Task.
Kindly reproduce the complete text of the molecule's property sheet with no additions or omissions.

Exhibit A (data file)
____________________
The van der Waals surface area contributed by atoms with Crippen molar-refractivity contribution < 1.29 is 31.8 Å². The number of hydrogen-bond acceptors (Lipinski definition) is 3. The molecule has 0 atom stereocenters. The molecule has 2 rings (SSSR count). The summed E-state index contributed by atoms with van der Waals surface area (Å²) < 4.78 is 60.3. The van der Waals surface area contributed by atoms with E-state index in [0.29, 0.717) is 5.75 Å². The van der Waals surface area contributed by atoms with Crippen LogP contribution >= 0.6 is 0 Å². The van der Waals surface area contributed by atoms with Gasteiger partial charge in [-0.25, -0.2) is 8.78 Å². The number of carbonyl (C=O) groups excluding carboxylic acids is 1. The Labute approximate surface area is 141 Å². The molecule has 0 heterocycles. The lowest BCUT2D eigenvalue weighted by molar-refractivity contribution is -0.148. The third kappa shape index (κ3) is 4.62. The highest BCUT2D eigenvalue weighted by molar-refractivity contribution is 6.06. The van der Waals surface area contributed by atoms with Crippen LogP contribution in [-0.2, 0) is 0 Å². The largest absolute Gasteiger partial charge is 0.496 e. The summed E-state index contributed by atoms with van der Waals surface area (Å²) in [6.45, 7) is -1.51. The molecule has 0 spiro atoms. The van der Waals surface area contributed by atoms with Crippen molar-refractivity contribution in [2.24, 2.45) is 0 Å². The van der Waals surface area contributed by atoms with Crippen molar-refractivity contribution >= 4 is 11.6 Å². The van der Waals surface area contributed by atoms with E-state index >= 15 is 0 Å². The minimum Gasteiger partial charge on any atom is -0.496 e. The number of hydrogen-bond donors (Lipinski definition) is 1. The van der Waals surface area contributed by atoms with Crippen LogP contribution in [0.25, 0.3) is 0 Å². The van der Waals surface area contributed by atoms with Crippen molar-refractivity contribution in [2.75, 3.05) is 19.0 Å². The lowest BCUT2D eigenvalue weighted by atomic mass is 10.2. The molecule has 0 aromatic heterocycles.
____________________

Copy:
The van der Waals surface area contributed by atoms with Crippen molar-refractivity contribution < 1.29 is 31.8 Å². The number of hydrogen-bond acceptors (Lipinski definition) is 3. The molecule has 0 atom stereocenters. The molecule has 2 rings (SSSR count). The summed E-state index contributed by atoms with van der Waals surface area (Å²) < 4.78 is 60.3. The van der Waals surface area contributed by atoms with E-state index in [0.29, 0.717) is 5.75 Å². The van der Waals surface area contributed by atoms with Crippen LogP contribution >= 0.6 is 0 Å². The van der Waals surface area contributed by atoms with Gasteiger partial charge in [-0.25, -0.2) is 8.78 Å². The number of carbonyl (C=O) groups excluding carboxylic acids is 1. The Labute approximate surface area is 141 Å². The molecule has 0 heterocycles. The lowest BCUT2D eigenvalue weighted by molar-refractivity contribution is -0.148. The third kappa shape index (κ3) is 4.62. The highest BCUT2D eigenvalue weighted by molar-refractivity contribution is 6.06. The van der Waals surface area contributed by atoms with Crippen LogP contribution in [-0.2, 0) is 0 Å². The largest absolute Gasteiger partial charge is 0.496 e. The summed E-state index contributed by atoms with van der Waals surface area (Å²) in [6.45, 7) is -1.51. The molecule has 0 spiro atoms. The van der Waals surface area contributed by atoms with Crippen molar-refractivity contribution in [2.24, 2.45) is 0 Å². The van der Waals surface area contributed by atoms with Crippen molar-refractivity contribution >= 4 is 11.6 Å². The van der Waals surface area contributed by atoms with E-state index >= 15 is 0 Å². The minimum Gasteiger partial charge on any atom is -0.496 e. The number of hydrogen-bond donors (Lipinski definition) is 1. The van der Waals surface area contributed by atoms with Crippen LogP contribution in [0.25, 0.3) is 0 Å². The van der Waals surface area contributed by atoms with Crippen molar-refractivity contribution in [2.75, 3.05) is 19.0 Å². The lowest BCUT2D eigenvalue weighted by atomic mass is 10.2. The molecule has 0 aromatic heterocycles.